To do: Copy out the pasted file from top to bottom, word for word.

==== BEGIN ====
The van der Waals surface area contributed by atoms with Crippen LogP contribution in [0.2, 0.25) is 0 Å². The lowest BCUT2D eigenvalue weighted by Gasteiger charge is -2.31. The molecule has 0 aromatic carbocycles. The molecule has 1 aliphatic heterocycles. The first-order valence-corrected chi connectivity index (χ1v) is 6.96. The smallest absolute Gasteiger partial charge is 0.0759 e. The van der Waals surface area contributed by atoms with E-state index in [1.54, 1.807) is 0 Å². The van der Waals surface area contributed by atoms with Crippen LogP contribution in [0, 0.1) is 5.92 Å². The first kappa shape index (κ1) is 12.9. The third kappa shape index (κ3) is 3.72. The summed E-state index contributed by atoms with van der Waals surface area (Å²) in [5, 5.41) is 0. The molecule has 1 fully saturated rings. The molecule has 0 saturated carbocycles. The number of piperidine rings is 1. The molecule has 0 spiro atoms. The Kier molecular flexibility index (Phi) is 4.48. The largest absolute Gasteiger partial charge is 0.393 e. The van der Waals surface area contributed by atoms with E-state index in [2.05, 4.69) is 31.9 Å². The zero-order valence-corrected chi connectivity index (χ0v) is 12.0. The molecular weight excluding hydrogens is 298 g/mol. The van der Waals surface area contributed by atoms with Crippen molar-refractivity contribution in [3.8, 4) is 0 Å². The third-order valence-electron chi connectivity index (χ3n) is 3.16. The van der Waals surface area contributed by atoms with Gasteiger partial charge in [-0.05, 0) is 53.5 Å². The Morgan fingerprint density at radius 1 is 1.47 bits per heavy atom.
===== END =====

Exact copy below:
The van der Waals surface area contributed by atoms with Crippen LogP contribution in [0.2, 0.25) is 0 Å². The lowest BCUT2D eigenvalue weighted by Gasteiger charge is -2.31. The molecule has 0 aromatic carbocycles. The molecule has 1 aliphatic heterocycles. The first-order valence-corrected chi connectivity index (χ1v) is 6.96. The smallest absolute Gasteiger partial charge is 0.0759 e. The van der Waals surface area contributed by atoms with E-state index in [1.54, 1.807) is 0 Å². The van der Waals surface area contributed by atoms with Crippen LogP contribution in [0, 0.1) is 5.92 Å². The first kappa shape index (κ1) is 12.9. The third kappa shape index (κ3) is 3.72. The summed E-state index contributed by atoms with van der Waals surface area (Å²) in [5, 5.41) is 0. The molecule has 1 fully saturated rings. The molecule has 0 saturated carbocycles. The number of piperidine rings is 1. The molecule has 0 spiro atoms. The Kier molecular flexibility index (Phi) is 4.48. The largest absolute Gasteiger partial charge is 0.393 e. The van der Waals surface area contributed by atoms with E-state index in [2.05, 4.69) is 31.9 Å². The zero-order valence-corrected chi connectivity index (χ0v) is 12.0. The molecular weight excluding hydrogens is 298 g/mol. The van der Waals surface area contributed by atoms with Crippen molar-refractivity contribution in [3.8, 4) is 0 Å². The third-order valence-electron chi connectivity index (χ3n) is 3.16. The van der Waals surface area contributed by atoms with Gasteiger partial charge in [-0.05, 0) is 53.5 Å². The Morgan fingerprint density at radius 1 is 1.47 bits per heavy atom.